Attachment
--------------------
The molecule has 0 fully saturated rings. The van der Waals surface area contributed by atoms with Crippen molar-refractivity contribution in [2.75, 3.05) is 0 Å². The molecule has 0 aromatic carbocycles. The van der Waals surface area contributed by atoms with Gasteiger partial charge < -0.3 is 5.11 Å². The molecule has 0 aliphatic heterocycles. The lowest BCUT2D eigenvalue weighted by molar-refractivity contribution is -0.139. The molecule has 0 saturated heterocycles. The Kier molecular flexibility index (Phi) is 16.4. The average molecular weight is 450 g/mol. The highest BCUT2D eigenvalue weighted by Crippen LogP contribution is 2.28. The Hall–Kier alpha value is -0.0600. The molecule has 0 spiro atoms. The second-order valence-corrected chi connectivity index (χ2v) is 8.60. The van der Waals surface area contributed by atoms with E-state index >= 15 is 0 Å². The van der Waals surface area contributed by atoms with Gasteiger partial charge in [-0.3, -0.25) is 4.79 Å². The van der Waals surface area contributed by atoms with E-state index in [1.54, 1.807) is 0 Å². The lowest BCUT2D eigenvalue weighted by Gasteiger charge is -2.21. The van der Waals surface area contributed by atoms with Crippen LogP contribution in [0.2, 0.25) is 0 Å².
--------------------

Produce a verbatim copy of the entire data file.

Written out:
The molecule has 0 fully saturated rings. The van der Waals surface area contributed by atoms with Crippen molar-refractivity contribution in [2.75, 3.05) is 0 Å². The molecule has 0 aromatic carbocycles. The van der Waals surface area contributed by atoms with Gasteiger partial charge < -0.3 is 5.11 Å². The molecule has 0 aliphatic heterocycles. The lowest BCUT2D eigenvalue weighted by molar-refractivity contribution is -0.139. The molecule has 0 saturated heterocycles. The Kier molecular flexibility index (Phi) is 16.4. The average molecular weight is 450 g/mol. The highest BCUT2D eigenvalue weighted by Crippen LogP contribution is 2.28. The Hall–Kier alpha value is -0.0600. The molecule has 0 spiro atoms. The second-order valence-corrected chi connectivity index (χ2v) is 8.60. The van der Waals surface area contributed by atoms with E-state index >= 15 is 0 Å². The van der Waals surface area contributed by atoms with Gasteiger partial charge in [-0.3, -0.25) is 4.79 Å². The van der Waals surface area contributed by atoms with E-state index in [1.54, 1.807) is 0 Å². The lowest BCUT2D eigenvalue weighted by Gasteiger charge is -2.21. The van der Waals surface area contributed by atoms with Crippen LogP contribution in [0.2, 0.25) is 0 Å².